BioWorld International Correspondent

LONDON - The UK is cracking down on animal rights activists, promising to beef up policing and enforcement of existing laws against a range of intimidation tactics. It also will introduce legislation to outlaw protests outside people's homes and consider the possibility of making it an offense to cause economic damage to the suppliers of companies or research groups engaged in the legitimate use of animals.

The announcement follows a sustained campaign by the BioIndustry Association (BIA) demanding stronger protection. It also amounts to an acknowledgement that extremists are blocking legitimate academic and commercial research and threatening the financial stability and international standing of the UK's pharmaceutical and biotechnology sectors.

Aisling Burnand, CEO of BIA, told BioWorld Internation-al that BIA is satisfied with the proposals, but she called on the government to set out a precise timetable for implementing them.

"It is a very comprehensive and thoughtful document, proposing new legislation and pushing [animal rights extremism] up the police priority list," she said. "Now lots of work needs to be done between the police and the prosecution [authorities], because in the past we have seen arrests, but not convictions."

The BIA will monitor the effectiveness of the measures and will renew its demand for a single piece of legislation against animal rights extremism if the government's strategy of tackling the problem through stronger enforcement of existing laws fails.

The ABPI, the industry body representing the pharmaceutical industry, also welcomed the proposals. Director General Trevor Jones said the government has recognized that animal rights intimidation is now an issue of terrorism.

"Legislation is only part of the answer," he said. "We are pleased that the government recognizes that it is equally important for the police to coordinate their work nationally, to treat animal terrorism as an equal priority with other terrorist threats, and for the courts to punish accordingly."

However, SHAC (Stop Huntingdon Life Sciences), one of the leading activist groups, is undeterred by the proposed crackdown. Greg Avery of SHAC was defiant in an interview with BBC Television calling the proposals "nonsense legislation." SHAC claims there has been a massive increase in interest and support "not just for SHAC, but all other campaigns against the vivisection industry," as a result of the media attention that has been drawn by the government's proposals.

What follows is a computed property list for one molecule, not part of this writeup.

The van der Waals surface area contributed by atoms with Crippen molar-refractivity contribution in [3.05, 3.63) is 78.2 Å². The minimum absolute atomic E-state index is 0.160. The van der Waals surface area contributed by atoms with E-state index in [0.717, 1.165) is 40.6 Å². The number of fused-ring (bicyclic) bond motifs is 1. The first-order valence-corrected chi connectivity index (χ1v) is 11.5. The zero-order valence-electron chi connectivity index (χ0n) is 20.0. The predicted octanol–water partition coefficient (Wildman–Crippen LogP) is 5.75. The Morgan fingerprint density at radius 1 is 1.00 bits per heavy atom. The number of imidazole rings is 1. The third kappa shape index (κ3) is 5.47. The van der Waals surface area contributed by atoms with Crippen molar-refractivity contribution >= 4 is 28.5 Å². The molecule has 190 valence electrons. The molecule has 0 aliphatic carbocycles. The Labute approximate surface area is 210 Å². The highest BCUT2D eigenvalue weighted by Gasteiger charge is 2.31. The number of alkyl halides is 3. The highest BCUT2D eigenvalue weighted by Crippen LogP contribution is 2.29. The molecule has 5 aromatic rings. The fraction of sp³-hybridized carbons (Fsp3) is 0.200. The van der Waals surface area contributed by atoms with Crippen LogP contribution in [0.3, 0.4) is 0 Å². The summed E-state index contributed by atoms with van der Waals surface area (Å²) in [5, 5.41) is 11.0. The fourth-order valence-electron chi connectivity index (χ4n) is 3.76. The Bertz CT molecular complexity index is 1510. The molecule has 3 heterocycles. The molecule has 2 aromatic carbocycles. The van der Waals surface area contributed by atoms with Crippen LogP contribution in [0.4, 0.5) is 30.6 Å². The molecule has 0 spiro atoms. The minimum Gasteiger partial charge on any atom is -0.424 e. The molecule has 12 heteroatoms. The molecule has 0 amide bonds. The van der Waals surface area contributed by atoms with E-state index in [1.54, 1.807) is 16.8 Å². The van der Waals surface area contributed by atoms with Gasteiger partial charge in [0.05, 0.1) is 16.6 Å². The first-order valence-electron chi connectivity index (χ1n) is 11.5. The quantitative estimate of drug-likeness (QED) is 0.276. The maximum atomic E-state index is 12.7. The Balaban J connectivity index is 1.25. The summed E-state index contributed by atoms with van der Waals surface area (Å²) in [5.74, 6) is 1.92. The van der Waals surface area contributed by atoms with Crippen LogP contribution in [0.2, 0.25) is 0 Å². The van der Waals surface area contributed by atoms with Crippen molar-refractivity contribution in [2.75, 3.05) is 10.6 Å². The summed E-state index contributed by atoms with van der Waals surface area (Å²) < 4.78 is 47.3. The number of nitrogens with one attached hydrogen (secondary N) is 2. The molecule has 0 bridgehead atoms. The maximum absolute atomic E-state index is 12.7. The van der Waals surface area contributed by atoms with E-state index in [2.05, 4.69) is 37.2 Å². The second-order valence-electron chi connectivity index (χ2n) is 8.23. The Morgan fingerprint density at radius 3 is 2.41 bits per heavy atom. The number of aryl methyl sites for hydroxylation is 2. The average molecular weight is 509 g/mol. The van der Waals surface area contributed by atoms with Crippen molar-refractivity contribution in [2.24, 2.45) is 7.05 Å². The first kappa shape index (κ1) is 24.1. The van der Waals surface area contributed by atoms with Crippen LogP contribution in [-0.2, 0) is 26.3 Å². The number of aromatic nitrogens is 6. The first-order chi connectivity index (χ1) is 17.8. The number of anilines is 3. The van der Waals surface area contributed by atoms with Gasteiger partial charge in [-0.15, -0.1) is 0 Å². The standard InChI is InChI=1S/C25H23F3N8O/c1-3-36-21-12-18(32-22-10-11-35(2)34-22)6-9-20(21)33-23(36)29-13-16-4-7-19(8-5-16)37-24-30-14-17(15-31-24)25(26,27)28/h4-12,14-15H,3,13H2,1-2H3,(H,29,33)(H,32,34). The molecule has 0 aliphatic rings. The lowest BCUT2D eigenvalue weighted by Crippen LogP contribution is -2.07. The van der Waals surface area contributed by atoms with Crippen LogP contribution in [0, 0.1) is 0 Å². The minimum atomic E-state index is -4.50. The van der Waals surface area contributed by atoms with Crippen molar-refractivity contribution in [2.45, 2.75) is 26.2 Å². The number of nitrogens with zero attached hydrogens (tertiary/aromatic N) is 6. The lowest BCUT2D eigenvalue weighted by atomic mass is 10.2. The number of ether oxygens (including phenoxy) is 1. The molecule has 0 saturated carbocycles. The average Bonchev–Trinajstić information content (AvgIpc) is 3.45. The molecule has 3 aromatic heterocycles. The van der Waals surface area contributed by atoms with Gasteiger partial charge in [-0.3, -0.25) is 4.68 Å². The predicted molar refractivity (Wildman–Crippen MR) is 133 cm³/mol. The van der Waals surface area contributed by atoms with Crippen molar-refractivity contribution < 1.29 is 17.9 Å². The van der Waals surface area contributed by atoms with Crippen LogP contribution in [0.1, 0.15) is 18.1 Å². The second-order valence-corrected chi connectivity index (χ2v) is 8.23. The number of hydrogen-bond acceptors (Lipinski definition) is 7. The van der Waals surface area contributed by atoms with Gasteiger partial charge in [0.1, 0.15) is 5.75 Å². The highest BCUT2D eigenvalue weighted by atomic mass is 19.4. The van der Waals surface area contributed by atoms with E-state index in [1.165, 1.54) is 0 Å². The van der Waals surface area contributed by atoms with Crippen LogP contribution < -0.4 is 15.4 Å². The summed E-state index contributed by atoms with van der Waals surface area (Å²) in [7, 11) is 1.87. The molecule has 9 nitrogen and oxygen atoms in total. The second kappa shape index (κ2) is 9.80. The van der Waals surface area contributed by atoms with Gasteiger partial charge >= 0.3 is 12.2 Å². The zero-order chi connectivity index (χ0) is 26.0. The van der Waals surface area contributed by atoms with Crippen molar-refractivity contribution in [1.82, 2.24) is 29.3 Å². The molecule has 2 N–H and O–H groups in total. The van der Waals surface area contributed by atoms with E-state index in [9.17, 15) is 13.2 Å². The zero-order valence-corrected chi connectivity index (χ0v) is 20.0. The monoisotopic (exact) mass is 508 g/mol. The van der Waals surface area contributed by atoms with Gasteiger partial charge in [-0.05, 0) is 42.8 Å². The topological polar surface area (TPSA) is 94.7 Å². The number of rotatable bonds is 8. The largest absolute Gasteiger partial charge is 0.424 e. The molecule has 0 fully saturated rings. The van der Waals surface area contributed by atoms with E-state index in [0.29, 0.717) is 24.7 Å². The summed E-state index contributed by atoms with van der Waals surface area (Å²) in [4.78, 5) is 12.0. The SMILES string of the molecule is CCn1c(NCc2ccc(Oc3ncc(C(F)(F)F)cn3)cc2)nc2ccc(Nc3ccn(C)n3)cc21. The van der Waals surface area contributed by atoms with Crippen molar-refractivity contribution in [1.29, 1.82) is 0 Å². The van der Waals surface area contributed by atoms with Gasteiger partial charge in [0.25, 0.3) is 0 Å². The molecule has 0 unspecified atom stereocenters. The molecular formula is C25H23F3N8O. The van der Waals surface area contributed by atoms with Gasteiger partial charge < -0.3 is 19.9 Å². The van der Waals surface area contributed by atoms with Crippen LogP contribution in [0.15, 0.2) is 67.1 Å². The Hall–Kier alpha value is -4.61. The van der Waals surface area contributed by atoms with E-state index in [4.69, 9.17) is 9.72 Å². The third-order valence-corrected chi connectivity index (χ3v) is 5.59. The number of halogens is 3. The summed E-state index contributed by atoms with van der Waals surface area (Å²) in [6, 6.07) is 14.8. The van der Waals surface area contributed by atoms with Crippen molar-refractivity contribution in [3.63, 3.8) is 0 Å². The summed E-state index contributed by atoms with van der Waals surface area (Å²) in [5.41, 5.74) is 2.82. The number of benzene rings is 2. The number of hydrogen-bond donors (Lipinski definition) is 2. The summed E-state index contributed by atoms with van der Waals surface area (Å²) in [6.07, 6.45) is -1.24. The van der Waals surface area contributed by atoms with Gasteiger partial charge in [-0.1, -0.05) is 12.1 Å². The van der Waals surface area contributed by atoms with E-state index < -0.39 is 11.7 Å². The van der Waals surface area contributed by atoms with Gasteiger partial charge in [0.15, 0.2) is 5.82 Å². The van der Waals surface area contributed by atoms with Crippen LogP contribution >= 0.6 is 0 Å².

The government has had to pick a very delicate line in framing measures to crackdown on activists and protect the bioscience sector without offending the extremely strong animal welfare lobby in the UK.

In a forward to the proposed strategy, "Animal Welfare: Human Rights - Protecting people from animal rights extremists," UK Prime Minister Tony Blair reiterated the claim that the UK has one of the toughest regimes for licensing and controlling animal experiments. He added that the success of the bioscience sector "is under threat from a tiny minority of animal rights extremists who are behind an illegal campaign of intimidation and violence against individuals and firms involved in this vital work."

The UK exported pharmaceuticals worth £12 billion in 2003, while the bioscience industry invested £3.5 billion in research and development in the UK.

SHAC claims its actions have led 50 suppliers to stop providing services to the animal testing company Huntingdon Life Sciences plc so far in 2004. In January, animal rights campaigns forced Cambridge University to suspend plans for a new primate research center, and last month the building of an animal research facility at Oxford University was halted. Work stopped after a fall in the share price of the main contractor Montpellier, prompted when shareholders received a forged letter in the name of the company's chairman telling them to sell their holdings to avoid the attention of animal rights activists.

The government's strategy will have to counter everything from similar forgeries to threatening letters and harassing phone calls to employees at home. There also have been floods of faxes, emails and phone calls to block companies' lines of communications; the mailing of anonymous letters to neighbors alleging that targeted individuals are pedophiles; packages of offensive materials such as used toilet paper and razor blades being sent to individuals; unwanted goods and services ordered in the name of victims; graffiti; cars vandalized and windows smashed; assaults and intimidation protests at offices and homes; and the planting of fake explosive devices.

Although all illegal, those offenses are covered by a range of different laws, and they often are assessed by police and the courts as individual incidents, rather than as part of a sustained campaign. The government's new strategy promises a concerted drive to catch extremists and to ensure a coordinated response by law enforcement agencies.

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